"Pakistan: Outsiders flee violence-stricken Balochistan after nationalist murders
QUETTA, 12 April 2009 (IRIN) - Ongoing widespread violence in Balochistan Province, southwestern Pakistan, is severely disrupting daily life and forcing many non-Balochis to flee in fear of their lives, residents say.
Ansar Pervaiz, 50, who has lived in provincial capital Quetta for the past 20 years, said he will leave the area for at least a fortnight.
"It's just not safe here at the moment for those who are not Balochi. I am from Punjab [a bordering Pakistani province] and will be taking my wife and three daughters there. I work as a draughtsman and it is a risk to be out at building sites. We will see later what happens," he told IRIN.
Three days of violence and riots across Balochistan, in which at least 11 people have been killed and scores injured, were triggered by the discovery on 9 April of the mutilated bodies of three prominent Balochi nationalist leaders in Turbat town, about 1,000 km south of Quetta. Banks, post offices, government buildings and dozens of vehicles were set ablaze in towns and cities across the province. Educational institutions have been shut and life badly disrupted.
Spread out over 347,190 sqkm (about the same size as Germany) and with a population of 10 million, Balochistan is the largest but least developed of Pakistan's four provinces. The region has a long history of conflict between nationalist groups, who say they are fighting for the rights of the Baloch people, and state forces.
The Pakistan government has condemned the murders and called for a full inquiry.
Pakistan's Inter Services Public Relations (ISPR), which speaks for the military, has blamed the deaths on un-named 'anti-state elements' out to sabotage the government's reconciliatory efforts in Balochistan. But others are not so sure.
"The facts strongly suggest that members of state security picked up the three victims and tortured and killed them before dumping their dead bodies, which were discovered in a mutilated and decayed form," Asma Jahangir, chairperson of the autonomous Human Rights Commission of Pakistan, said.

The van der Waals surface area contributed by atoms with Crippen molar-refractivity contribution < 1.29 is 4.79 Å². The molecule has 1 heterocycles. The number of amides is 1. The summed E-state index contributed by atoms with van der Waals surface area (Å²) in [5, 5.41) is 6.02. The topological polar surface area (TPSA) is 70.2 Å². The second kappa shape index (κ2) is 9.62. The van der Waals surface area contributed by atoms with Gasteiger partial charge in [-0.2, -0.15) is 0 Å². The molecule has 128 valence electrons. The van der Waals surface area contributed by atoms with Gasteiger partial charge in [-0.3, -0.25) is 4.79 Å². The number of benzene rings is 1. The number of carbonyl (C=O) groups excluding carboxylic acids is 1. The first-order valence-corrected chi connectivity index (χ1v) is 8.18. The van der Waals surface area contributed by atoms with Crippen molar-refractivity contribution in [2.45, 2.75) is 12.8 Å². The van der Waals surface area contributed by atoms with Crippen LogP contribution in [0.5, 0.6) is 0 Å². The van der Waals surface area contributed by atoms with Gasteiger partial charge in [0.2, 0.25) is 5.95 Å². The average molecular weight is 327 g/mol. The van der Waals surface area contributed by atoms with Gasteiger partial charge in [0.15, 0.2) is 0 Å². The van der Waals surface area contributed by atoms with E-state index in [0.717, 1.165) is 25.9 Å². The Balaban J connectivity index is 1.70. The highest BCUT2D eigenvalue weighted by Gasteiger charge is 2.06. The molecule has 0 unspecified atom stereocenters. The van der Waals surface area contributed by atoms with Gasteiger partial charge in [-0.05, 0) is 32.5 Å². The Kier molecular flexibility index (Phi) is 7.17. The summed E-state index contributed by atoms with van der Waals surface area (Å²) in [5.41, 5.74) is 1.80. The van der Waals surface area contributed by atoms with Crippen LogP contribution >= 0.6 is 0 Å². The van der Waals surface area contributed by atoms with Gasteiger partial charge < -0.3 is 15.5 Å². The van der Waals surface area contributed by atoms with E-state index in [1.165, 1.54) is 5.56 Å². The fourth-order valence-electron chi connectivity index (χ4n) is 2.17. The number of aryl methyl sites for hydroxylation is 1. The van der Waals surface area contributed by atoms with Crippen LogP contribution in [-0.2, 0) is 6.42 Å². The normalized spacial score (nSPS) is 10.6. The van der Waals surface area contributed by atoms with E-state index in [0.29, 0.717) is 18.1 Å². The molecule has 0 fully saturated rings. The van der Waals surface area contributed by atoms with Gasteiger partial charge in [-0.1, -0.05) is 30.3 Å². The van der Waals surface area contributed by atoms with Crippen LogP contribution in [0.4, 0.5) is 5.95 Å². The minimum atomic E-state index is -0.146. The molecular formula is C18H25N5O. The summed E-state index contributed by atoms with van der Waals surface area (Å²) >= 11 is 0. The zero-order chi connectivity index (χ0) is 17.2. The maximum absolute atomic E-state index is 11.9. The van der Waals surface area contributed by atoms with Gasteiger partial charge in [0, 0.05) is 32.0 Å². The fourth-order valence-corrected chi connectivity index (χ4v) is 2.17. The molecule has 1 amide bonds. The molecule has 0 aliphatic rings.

Trapped and scared
In the town of Khuzdar, some 300 km southeast of Quetta and where a policeman was shot dead on 9 April by rioters, Rasheeda Bibi, 35, told IRIN over the phone: "I am in our house with my elderly parents-in-law and three young children. My husband went to work in Quetta and is stranded because transport is disrupted. We have been too scared even to go out and buy groceries because protesters have been creating havoc everywhere."
While some of the violence has been directed at state institutions and infrastructure, some has been targeting non-Balochis. On 12 April, the bodies of six coal miners who had all been shot in the head were discovered in a village some 50 km east of Quetta. Police official Abdul Malik told the media that the miners were all from other provinces, with four reported to have come from Pakistan-administered Kashmir.
Balochistan houses a significant number of people from the North West Frontier Province (NWFP) and other areas.
"We come here just to earn a living. I have a job at a shop here in Quetta. We have no link to politics, but it's frightening when there is violence like this and the Balochi blame non-Balochi," Junaid Khan, who comes from NWFP capital Peshawar, said.
Four policemen were also shot dead on 12 April in the eastern Balochistan town of Jaffarabad.
International reaction has been swift. "The Pakistan government's ongoing failure to address the issue of enforced disappearances in Balochistan has led to Thursday's [9 April] tragic events," Sam Zarifi, Amnesty International's Asia-Pacific director, said.
The US Embassy in Islamabad has called for an investigation and said one of the murdered leaders had played a role in securing the release of UN official John Solecki, abducted several weeks ago in Quetta. The US national was released days ago and has returned home."And: